Oh, Berlin! Part II

Friday morning we had planned another full day. After another delicious breakfast at the hotel, we headed out.

Before we did any exploring, we went to the presentation of William and Jacob’s video at the conference we were in Berlin for. They did a great job with the video, raised interesting research questions and receive great feedback from attendees of further dimensions to explore.

The first place on our day’s itenerary was the Topography of Terror Museum. This stands on the location of the Gestapo headquarters. While the original building has long since been destroyed, part of the foundation of the basement still stands below a remaining section of the wall. The basement is where countless terrors were committed against those detained by the secret police of the Third Reich. There now also stands a very modern looking building that is a free Museum that educates visitors on what all took place there, how the Gestapo were formed, how their power and influence grew, the different groups of people who were targeted and overall just the terror that permeates not only Berlin, but all of Germany and their conquests from the rise of the Third Reich to its downfall at the end of World War II. It was such a somber and sobering way to start our day, but something I really wanted to see while in Berlin.

The Berlin Wall above the basement foundation.
Reading about how the Gestapo transformed the basement.
The Topography of Terror Museum.
The Berlin Wall remains by the Topography of Terror.

After leaving the Topography of Terror we headed on towards Checkpoint Charlie which is such a tourist trap! We saw it from a distance, took a picture and promptly went on our way to find the Ministry of Finance building.

Checkpoint Charlie.

The Ministry of Finance building is one of the few buildings to survive WWII intact. During the war it played a role in the German Air Force, and after Berlin was taken over by the Soviets, this building became the meeting place of the first East German government. One of the exterior walls of the building still has a communist era mural intact showing the ideal they hoped to achieve. In the sidewalk a hundred feet or so away is a photograph of the reality of East Germany under the communist regime. Definitely something I would have never known to find on my own, but an interesting piece of history!

The Mural and in-ground image from communist East Germany.
A closer view of the mural.

After looking at the mural, we grabbed some doner on our way to the Gendarmenmarkt, where there are twin churches – French and German. Doner is a Turkish street food that we were told we need to try in Berlin and was one of my favorite things I ate! This is also a site of a large Christmas Market closer to the holiday season.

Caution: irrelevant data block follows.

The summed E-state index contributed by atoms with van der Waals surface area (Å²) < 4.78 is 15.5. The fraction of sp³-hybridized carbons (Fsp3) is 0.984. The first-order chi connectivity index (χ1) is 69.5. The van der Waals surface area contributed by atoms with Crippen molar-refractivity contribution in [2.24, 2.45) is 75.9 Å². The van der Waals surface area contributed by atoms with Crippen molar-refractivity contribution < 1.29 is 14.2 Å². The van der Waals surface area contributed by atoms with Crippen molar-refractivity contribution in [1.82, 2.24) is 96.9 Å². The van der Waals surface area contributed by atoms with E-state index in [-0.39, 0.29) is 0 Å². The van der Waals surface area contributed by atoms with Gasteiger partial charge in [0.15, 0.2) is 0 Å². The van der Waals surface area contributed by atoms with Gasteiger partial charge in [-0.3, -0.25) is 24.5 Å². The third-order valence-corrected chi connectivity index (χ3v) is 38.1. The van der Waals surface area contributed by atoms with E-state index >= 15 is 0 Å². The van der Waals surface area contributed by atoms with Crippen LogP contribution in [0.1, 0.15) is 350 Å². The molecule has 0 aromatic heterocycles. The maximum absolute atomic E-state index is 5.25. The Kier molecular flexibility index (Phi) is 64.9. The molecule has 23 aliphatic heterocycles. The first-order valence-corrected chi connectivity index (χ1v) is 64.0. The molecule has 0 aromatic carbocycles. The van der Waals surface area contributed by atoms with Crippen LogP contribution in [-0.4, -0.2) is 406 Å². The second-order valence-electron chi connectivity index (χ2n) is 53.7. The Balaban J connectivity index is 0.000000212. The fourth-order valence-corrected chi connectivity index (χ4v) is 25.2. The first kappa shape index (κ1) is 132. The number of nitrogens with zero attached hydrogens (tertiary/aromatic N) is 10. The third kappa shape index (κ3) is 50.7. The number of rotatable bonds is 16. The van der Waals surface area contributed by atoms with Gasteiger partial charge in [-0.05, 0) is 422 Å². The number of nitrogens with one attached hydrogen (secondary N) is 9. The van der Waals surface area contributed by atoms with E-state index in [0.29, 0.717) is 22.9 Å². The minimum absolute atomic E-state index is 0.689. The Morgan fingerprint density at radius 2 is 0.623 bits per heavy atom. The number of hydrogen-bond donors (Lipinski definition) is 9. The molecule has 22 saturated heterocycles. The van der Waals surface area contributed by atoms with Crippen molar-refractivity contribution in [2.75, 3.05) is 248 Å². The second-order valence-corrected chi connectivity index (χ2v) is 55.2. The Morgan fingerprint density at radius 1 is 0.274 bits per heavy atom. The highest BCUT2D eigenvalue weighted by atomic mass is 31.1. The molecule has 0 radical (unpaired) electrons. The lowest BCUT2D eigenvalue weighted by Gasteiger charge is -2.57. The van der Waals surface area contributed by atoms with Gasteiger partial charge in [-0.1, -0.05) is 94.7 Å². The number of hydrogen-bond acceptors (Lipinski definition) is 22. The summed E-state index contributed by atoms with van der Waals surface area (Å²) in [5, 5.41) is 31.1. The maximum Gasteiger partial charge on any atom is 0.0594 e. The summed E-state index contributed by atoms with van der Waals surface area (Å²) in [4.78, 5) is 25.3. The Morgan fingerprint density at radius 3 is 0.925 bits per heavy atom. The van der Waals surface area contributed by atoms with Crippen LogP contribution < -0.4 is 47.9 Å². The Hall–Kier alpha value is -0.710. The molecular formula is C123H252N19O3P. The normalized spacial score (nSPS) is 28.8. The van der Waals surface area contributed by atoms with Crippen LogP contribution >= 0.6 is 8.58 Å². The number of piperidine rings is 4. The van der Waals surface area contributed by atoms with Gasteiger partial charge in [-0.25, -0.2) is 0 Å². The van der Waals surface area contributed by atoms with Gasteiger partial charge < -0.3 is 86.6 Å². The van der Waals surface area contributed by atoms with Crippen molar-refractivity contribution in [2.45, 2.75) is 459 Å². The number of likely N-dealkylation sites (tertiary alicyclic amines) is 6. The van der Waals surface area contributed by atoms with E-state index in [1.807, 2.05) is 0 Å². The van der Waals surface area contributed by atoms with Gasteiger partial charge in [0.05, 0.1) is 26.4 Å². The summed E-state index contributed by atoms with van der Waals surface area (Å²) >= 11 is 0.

One of the twin churches in the Gendarmenmarkt.


An Opera House in the Gendarmenmarkt.

From there we grabbed a taxi to the East Side Gallery to see the art on the wall and walk to Burgermeister to grab what is probably the best hamburger I’ve ever had. In planning for our trip, this restaurant kept coming up and then Andrew Zimmern did an episode of his Driven by Food in Berlin where they ate here too. It’s a small burger shop under a bridge in an old public restroom building. It was packed the whole time we were there and the food was delicious. We’d definitely recommend it!

Enjoying an awesome burger!

From there we grabbed another taxi to KaDaWe, the second largest department store in Europe. We did a quick tour looking at every floor and deciding we’d come back for lunch the next day to try a couple of the bars on the food floor.

After KaDaWe, we found our way to Kathe Wolfhardt, a Christmas store full of ornaments, nutcrackers and other treasures. When my dad travelled to Germany for work while he was in the Air Force, he’d always bring us back ornaments from this designer, who has storefronts all around Germany. We found a sweet Nutcracker baker, a fun olive wood star with a reindeer in the center and a snowman holding a lantern that says “Berlin 2016.” We also got a beer stein magnet/bottle opener to join our Papa Francesco magnet from Italy!

Our nutcracker.
Our two ornaments.

Once we’d selected our treasures we began our walk back to the hotel. We passed the Kaiser Wilhelm Memorial Church, which was never repaired after the war. It was interesting to see the juxtaposition of the old, destroyed architectural remains of the church surrounded by the new modern shopping district.

Kaiser Wilhelm Memorial Church.

Once we got to the hotel, we decided this would be the night we’d go to Harry’s New York bar and try a few drinks from their extensive menu. It was a fun date night and way to relax and unwind after walking 8 miles that day. I had a Hemingway Sour and a Mizner’s Dream, both gin based, and William enjoyed a Horse’s Neck and a Gin Fizz.

William’s Horse’s Neck & my Hemingway Sour.
William’s Gin & Fizz and my Mizner’s Dream.

Day 2 of Berlin was packed early, and slowed down as the day wore on, but was such a good day for seeing so much history and spending time with William and Jacob.


3 thoughts on “Oh, Berlin! Part II

  1. Did you happen to go in Wilhelm Memorial church? I walked past it for three days before “noticing” that it was missing so many pieces. There’s a blue stained glass building right next to it… and I had the most spiritual experience there. Absolutely incredible.

    Liked by 1 person

    1. We didn’t! We always passed by it towards the end of our day when we were either exhausted or heading somewhere to meet someone. If we ever go back, I’ll have to make that a priority!


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